The court also rejected the argument that the “principal place of business” test, which is an American jurisdictional concept that requires consideration of a debtor’s full operational history, should control the COMI analysis; however, the court noted that the “principal place of business” test may be useful in this analysis. Lastly, the court found international sources informative because such sources underscored the importance of factors that indicate regularity and ascertainability of a debtor’s COMI to third parties, but the court otherwise found these international sources to be of limited use in determining the relevant time frame for assessing COMI under Chapter 15.
The Second Circuit provided no limits on what other factors could be examined by a court in determining COMI. The Second Circuit held that any relevant activities, including liquidation activities and administrative functions, may be considered in the COMI analysis. In sum, a debtor’s COMI will be determined upon the facts and circumstances of each unique case. The Second Circuit ultimately found no clear error in the Bankruptcy Court’s findings of fact, which supported the conclusion that Sentry’s COMI was in the BVI as of the Petition Date and that Sentry had not manufactured its COMI in bad faith.
PUBLIC POLICY EXCEPTION
Morning Mist also argued that the BVI court restricted public access to the BVI Proceeding in several ways and that the private and confidential nature of the BVI Proceeding was “manifestly contrary to the public policy of the United States” within the meaning of Section 1506 of the Bankruptcy Code.
The application of Section 1506 was an issue of first impression before the Second Circuit, which applied the exception narrowly, consistent with a majority of other US federal courts. The Second Circuit cited the legislative history, which states that “[t]he word ‘manifestly’ in international usage restricts the public policy exception to the most fundamental policies of the United States.” Although the preservation of the right to inspect and copy judicial records is an important public policy objective of US law, the Second Circuit noted that such right is a qualified right, not an absolute right. The court further noted that public summaries of the BVI Proceeding were available, and that nonparties could have applied to the BVI court for access to sealed documents. The court, therefore, concluded that there was no basis to hold that the recognition of the BVI Proceeding was manifestly contrary to US public policy.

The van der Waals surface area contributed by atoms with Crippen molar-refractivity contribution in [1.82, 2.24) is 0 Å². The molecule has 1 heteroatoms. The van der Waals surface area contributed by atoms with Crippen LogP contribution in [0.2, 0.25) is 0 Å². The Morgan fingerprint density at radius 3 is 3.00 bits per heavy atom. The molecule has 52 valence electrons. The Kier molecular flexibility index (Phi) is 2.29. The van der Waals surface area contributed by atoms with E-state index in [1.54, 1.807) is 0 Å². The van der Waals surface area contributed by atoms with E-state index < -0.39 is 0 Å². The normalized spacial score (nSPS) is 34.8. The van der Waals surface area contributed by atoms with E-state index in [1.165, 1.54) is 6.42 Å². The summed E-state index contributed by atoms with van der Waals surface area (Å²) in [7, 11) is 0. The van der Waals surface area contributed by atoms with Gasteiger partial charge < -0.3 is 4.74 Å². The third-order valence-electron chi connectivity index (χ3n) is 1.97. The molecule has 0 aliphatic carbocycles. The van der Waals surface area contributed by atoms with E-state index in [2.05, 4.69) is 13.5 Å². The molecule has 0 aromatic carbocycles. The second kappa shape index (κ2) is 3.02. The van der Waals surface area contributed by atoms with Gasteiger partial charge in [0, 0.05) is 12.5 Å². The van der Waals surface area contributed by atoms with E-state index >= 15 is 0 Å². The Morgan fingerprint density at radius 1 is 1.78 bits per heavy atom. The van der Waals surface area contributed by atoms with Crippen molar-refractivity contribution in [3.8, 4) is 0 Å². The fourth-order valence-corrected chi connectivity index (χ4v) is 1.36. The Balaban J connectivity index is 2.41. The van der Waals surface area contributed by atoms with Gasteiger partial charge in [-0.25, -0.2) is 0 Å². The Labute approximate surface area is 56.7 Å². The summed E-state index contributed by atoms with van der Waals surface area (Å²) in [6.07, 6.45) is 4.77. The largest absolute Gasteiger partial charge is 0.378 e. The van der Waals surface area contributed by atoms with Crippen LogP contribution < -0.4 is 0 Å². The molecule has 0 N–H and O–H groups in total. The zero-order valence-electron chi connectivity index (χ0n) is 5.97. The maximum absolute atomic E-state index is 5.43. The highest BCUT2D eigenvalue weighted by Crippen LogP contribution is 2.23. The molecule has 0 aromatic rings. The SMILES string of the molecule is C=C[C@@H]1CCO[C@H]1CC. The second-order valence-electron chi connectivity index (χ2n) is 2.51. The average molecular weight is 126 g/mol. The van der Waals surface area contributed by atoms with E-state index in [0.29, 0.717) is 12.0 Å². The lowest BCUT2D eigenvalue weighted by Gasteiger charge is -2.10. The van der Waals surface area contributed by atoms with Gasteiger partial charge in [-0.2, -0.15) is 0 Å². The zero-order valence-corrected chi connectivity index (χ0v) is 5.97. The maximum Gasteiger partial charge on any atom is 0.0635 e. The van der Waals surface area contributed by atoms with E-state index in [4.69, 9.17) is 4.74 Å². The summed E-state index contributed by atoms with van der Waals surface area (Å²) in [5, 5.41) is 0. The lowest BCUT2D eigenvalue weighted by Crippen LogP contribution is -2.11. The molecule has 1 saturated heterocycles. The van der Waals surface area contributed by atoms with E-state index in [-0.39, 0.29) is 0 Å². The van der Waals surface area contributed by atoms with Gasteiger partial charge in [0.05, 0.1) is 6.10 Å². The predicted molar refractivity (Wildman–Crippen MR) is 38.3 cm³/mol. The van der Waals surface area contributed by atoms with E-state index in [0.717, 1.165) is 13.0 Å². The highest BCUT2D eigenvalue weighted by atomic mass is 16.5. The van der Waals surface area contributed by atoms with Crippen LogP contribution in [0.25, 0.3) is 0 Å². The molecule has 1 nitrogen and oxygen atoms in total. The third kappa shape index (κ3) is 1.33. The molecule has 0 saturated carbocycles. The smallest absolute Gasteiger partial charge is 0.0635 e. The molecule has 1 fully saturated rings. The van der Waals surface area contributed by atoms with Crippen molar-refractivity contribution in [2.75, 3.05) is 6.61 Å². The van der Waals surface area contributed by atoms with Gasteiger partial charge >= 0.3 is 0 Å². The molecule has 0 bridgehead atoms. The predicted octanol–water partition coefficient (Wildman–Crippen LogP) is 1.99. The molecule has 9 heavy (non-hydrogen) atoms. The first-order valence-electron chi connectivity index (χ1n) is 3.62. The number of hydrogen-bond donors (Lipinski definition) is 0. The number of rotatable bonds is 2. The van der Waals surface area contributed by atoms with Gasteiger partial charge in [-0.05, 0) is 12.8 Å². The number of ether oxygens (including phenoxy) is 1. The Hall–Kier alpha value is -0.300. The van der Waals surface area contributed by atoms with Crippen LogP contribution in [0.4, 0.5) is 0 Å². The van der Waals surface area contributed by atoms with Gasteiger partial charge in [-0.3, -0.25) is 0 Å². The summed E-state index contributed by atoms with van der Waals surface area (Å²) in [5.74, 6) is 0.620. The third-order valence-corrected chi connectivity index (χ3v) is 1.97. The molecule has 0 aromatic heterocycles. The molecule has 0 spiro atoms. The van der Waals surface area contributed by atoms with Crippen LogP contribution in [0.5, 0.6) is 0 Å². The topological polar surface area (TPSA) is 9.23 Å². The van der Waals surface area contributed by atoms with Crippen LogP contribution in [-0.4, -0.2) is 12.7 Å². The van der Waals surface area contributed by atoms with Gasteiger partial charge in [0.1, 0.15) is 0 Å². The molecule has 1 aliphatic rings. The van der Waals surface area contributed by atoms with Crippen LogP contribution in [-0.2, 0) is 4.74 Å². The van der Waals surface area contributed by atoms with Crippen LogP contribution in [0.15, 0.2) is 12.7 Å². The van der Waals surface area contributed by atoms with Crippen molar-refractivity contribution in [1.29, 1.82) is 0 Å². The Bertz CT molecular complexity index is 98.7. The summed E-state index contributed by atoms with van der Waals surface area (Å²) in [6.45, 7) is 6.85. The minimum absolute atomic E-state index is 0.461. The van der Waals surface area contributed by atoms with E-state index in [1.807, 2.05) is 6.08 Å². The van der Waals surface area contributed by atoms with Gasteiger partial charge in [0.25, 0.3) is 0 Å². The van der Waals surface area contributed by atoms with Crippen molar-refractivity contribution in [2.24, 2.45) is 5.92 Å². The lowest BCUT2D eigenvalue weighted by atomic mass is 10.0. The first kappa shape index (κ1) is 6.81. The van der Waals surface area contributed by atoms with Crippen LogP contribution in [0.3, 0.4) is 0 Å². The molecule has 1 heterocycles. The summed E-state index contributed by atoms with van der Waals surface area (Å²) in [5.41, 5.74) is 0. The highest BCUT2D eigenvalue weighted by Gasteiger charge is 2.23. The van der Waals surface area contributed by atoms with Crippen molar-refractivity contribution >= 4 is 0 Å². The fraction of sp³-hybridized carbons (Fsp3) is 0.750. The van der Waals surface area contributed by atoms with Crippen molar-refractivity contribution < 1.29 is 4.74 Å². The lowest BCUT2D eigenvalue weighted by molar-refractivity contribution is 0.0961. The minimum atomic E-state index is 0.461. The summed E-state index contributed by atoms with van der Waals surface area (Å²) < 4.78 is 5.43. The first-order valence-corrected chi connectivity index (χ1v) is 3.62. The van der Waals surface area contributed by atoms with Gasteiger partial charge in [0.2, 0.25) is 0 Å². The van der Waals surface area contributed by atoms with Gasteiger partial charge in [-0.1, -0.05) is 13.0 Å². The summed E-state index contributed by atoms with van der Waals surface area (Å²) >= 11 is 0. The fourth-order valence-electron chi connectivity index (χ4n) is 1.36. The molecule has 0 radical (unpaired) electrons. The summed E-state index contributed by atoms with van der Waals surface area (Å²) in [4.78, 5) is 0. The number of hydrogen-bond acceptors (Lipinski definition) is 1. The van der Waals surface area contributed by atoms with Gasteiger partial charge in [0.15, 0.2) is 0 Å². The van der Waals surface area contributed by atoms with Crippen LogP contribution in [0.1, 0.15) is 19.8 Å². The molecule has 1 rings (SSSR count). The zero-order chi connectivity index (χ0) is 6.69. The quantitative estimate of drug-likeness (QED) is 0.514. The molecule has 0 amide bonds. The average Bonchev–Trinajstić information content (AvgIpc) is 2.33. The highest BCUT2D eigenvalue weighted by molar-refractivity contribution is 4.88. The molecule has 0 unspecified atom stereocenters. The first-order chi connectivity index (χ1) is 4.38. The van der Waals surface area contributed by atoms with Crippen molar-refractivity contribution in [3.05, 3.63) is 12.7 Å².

Implications of the Morning Mist Decision
In addition to applying the Section 1506 public policy exception narrowly, Morning Mist importantly provides circuit-level guidance on the determination of a foreign debtor’s COMI. Morning Mist holds that the relevant period for determining a foreign debtor’s COMI is the time of the filing of the Chapter 15 petition and not when the underlying foreign proceeding commenced, and that a court also may evaluate the period between the commencement of the foreign proceeding and the filing of the Chapter 15 petition to determine whether a COMI was manufactured in bad faith. Although COMI jurisprudence will continue to develop on a case-by-case basis, leaving much of the outcome dependent on the factual findings made by the bankruptcy court, Morning Mist undoubtedly provides clarity to such jurisprudence by establishing temporal guidelines for the analysis.